Igniting the Spark: The Power of Uncle Tom’s Cabin
March 20th, 1852 was an important day for the United States of America. Harriet Beecher Stowe finally published her much debated story, Uncle Tom’s Cabin, on this exact date. Recent stringent changes in fugitive slave laws had inspired the creation of this anti-slavery novel. The author described the story as a series of sketches depicting slave life on a plantation. Uncle Tom, Arthur Shelby, and Emily Shelby are the central characters of this story. Uncle Tom is a very religious black man who prays to God regularly to help keep his spirits high in his sufferings as a slave. Although there seems to be a large prevalence of religion as the main theme of the novel, there is an assembly of others that include race, gender, and oppression. This novel served as a cry for help to support abolitionism through the use of rhetorical devices and dramatic story-telling. After this novel was published, the beginning of the American Civil War followed nine years later. It has been a popular belief among historians that Stowe’s controversial novel was a final tipping point that brought our country into the American Civil War. During this time period, southerners held strong disgust for the novel and author. Uncle Tom’s Cabin not only serves as a piece of American history, but also a reminder that literature can have impacts on society far greater than imagined. This essay will discuss the impact of Uncle Tom’s Cabin to provide historical background all while giving credit to a story whose characters and plot grasped readers’ minds and refused to let go.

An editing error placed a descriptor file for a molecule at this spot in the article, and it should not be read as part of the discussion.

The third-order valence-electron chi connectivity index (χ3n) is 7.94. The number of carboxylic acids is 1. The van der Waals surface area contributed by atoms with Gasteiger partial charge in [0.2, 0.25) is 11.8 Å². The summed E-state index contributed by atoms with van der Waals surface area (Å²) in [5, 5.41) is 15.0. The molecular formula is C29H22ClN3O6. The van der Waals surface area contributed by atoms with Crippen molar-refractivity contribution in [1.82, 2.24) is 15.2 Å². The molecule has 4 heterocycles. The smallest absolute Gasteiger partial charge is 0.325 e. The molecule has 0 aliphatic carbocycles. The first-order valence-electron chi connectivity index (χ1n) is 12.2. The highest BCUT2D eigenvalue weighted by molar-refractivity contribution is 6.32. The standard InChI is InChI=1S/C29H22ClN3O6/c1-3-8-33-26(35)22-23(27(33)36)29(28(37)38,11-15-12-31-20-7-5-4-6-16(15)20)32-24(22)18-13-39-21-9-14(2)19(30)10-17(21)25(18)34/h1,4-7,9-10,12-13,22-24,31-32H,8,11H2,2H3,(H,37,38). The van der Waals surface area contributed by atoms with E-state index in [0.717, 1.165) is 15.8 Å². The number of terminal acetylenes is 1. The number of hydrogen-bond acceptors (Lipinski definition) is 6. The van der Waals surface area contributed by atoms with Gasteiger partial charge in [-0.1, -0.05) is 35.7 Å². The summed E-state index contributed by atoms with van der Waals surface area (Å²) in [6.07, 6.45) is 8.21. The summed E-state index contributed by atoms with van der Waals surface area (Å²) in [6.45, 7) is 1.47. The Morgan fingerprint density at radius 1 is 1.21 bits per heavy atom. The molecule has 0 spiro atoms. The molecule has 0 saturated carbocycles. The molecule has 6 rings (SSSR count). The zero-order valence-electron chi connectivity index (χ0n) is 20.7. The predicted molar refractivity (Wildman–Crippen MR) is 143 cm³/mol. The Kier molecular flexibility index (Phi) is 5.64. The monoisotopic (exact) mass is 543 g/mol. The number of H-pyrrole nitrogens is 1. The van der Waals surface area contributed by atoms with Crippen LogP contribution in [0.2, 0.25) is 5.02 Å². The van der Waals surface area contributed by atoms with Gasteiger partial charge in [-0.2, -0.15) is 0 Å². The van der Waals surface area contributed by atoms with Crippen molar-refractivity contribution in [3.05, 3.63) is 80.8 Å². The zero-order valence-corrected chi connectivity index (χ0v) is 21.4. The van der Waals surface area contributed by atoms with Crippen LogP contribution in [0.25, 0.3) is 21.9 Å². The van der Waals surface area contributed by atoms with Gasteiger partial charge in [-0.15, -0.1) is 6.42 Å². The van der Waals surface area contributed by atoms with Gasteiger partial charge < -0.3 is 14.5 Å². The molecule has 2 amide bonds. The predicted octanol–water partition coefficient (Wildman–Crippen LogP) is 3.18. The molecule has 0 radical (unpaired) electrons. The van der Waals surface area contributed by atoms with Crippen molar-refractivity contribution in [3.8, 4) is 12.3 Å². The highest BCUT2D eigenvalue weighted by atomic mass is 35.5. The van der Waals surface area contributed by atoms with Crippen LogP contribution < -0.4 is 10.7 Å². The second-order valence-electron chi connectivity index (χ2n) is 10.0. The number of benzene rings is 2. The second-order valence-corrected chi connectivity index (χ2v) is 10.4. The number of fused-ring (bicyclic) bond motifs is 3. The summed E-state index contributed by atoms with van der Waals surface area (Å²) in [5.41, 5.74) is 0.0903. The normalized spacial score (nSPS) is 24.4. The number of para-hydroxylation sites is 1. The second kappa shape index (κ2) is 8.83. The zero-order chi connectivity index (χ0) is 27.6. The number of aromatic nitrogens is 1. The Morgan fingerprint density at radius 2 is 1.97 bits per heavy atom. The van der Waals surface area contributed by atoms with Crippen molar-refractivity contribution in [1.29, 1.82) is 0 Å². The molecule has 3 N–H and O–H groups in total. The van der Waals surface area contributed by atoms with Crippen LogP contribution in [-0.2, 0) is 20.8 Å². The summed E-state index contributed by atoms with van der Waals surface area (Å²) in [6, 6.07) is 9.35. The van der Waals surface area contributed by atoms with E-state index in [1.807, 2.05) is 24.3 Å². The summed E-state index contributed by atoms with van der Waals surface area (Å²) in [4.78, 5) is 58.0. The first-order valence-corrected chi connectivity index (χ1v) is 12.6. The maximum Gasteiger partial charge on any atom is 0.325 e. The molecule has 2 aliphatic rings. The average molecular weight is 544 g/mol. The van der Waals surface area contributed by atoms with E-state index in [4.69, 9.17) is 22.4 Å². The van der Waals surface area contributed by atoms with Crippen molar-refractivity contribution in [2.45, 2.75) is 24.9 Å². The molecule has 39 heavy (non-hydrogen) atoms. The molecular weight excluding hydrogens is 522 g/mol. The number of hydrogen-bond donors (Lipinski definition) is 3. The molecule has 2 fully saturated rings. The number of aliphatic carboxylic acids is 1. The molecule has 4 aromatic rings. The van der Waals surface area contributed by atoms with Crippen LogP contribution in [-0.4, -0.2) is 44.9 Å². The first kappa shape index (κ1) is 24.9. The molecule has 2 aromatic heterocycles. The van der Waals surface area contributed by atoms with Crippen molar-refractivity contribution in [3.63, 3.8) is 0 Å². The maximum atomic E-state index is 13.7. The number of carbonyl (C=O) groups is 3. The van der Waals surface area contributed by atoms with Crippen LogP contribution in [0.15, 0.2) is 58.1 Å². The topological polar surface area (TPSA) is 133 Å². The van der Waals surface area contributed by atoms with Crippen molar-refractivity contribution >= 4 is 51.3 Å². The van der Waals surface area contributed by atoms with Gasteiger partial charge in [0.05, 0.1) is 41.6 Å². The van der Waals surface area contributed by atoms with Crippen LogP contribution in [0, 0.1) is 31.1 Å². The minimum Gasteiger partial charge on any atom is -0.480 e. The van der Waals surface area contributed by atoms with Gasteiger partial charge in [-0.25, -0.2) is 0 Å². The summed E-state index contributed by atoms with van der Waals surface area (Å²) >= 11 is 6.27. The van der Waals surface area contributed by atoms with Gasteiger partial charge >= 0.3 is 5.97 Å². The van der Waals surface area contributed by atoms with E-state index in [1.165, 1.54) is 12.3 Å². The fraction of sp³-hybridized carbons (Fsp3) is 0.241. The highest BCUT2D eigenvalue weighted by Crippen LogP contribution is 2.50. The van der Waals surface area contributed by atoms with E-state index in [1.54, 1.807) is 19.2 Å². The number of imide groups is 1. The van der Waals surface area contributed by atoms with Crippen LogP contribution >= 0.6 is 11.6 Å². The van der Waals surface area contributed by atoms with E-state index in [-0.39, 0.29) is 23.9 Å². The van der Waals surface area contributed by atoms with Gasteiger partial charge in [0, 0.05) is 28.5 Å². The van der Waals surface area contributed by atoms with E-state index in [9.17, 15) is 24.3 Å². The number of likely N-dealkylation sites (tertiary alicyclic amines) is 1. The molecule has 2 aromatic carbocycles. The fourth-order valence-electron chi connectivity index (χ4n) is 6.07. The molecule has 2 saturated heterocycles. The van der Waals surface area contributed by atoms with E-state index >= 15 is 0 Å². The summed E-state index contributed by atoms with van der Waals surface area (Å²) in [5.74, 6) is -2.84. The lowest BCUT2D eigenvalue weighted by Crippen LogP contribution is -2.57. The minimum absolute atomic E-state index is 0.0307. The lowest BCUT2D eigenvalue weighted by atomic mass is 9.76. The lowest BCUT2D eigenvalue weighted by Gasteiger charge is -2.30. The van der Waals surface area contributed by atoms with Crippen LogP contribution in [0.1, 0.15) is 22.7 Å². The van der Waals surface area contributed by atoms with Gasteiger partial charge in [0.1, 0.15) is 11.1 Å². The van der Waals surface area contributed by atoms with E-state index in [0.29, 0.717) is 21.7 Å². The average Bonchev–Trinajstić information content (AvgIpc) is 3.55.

Around the time that Uncle Tom’s Cabin was released, the United States of Americas was rapidly evolving. During the decade of the 1850s, the United States of America grew in both size and socioeconomic problems. Franklin Pierce became the fourteenth president of the United States, the Fugitive Slave Act was enacted, and the National Women’s Rights Convention was held in Massachusetts (Unsigned, History). Yet the 1860s would be defined by the American Civil War that took place from 1861 to 1865. Scholar Edward B. Rugemer discusses the five important causes that contributed to the war between 1850 and 1865. The first major problem in America began with the difference between northern and southern culture. Due to the cash crop, cotton, the south relied on plantations and this led to white male slave owners ruling the top of the social hierarchy (Rugemer 56). The north did not endorse slavery (thus no plantations), which allowed for the culture of the people in this area to flourish in a variety of industrial professions, leading to a diverse range of citizens. The second major problem was the complicated distribution of federal and state rights that arose from the Articles of the Confederation and the US Constitution (Rugemer 58). The third problem that sparked the Civil War was the Compromise of 1850. This document created an imbalance in the distribution of slave and free states in America (Rugemer 60-61). Abolitionism became the fourth reason for the Civil War (Rugemer 62). Rising tensions over slavery began a culture clash between northern and southern citizens. Finally, the election of president Abraham Lincoln contributed to the genesis of the American Civil War (Rugemer 64). Lincoln’s progressive antislavery views had many supporters, yet just as many opponents. This huge split in reception regarding Lincoln’s presidency resulted in the American people hating for their own brethren. During the span of these five major events, Uncle Tom’s Cabin was released. This story became wildly popular amongst the American people since the novel’s content directly correlated with what was happening in the real world at the time.